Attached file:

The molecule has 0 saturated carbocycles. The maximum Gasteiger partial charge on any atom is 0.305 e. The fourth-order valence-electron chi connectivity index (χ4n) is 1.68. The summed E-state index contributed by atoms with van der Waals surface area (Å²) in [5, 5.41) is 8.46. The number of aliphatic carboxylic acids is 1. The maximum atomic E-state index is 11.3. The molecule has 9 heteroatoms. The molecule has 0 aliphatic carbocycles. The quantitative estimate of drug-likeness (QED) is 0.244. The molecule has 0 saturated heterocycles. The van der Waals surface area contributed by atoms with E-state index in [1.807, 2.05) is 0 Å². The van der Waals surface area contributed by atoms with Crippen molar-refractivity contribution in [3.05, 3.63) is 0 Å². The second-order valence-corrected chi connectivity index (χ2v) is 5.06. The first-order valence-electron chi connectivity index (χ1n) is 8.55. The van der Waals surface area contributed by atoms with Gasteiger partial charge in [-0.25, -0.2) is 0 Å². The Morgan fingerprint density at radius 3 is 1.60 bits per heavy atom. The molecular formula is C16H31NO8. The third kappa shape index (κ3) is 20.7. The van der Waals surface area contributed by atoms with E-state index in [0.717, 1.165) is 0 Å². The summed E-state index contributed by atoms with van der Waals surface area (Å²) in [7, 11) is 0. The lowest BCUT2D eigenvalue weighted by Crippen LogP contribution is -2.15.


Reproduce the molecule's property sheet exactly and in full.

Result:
The molecule has 0 saturated carbocycles. The maximum Gasteiger partial charge on any atom is 0.305 e. The fourth-order valence-electron chi connectivity index (χ4n) is 1.68. The summed E-state index contributed by atoms with van der Waals surface area (Å²) in [5, 5.41) is 8.46. The number of aliphatic carboxylic acids is 1. The maximum atomic E-state index is 11.3. The molecule has 9 heteroatoms. The molecule has 0 aliphatic carbocycles. The quantitative estimate of drug-likeness (QED) is 0.244. The molecule has 0 saturated heterocycles. The van der Waals surface area contributed by atoms with E-state index in [1.807, 2.05) is 0 Å². The van der Waals surface area contributed by atoms with Crippen molar-refractivity contribution in [3.05, 3.63) is 0 Å². The second-order valence-corrected chi connectivity index (χ2v) is 5.06. The first-order valence-electron chi connectivity index (χ1n) is 8.55. The van der Waals surface area contributed by atoms with Gasteiger partial charge in [-0.25, -0.2) is 0 Å². The Morgan fingerprint density at radius 3 is 1.60 bits per heavy atom. The molecular formula is C16H31NO8. The third kappa shape index (κ3) is 20.7. The van der Waals surface area contributed by atoms with E-state index in [0.717, 1.165) is 0 Å². The summed E-state index contributed by atoms with van der Waals surface area (Å²) in [7, 11) is 0. The lowest BCUT2D eigenvalue weighted by Crippen LogP contribution is -2.15.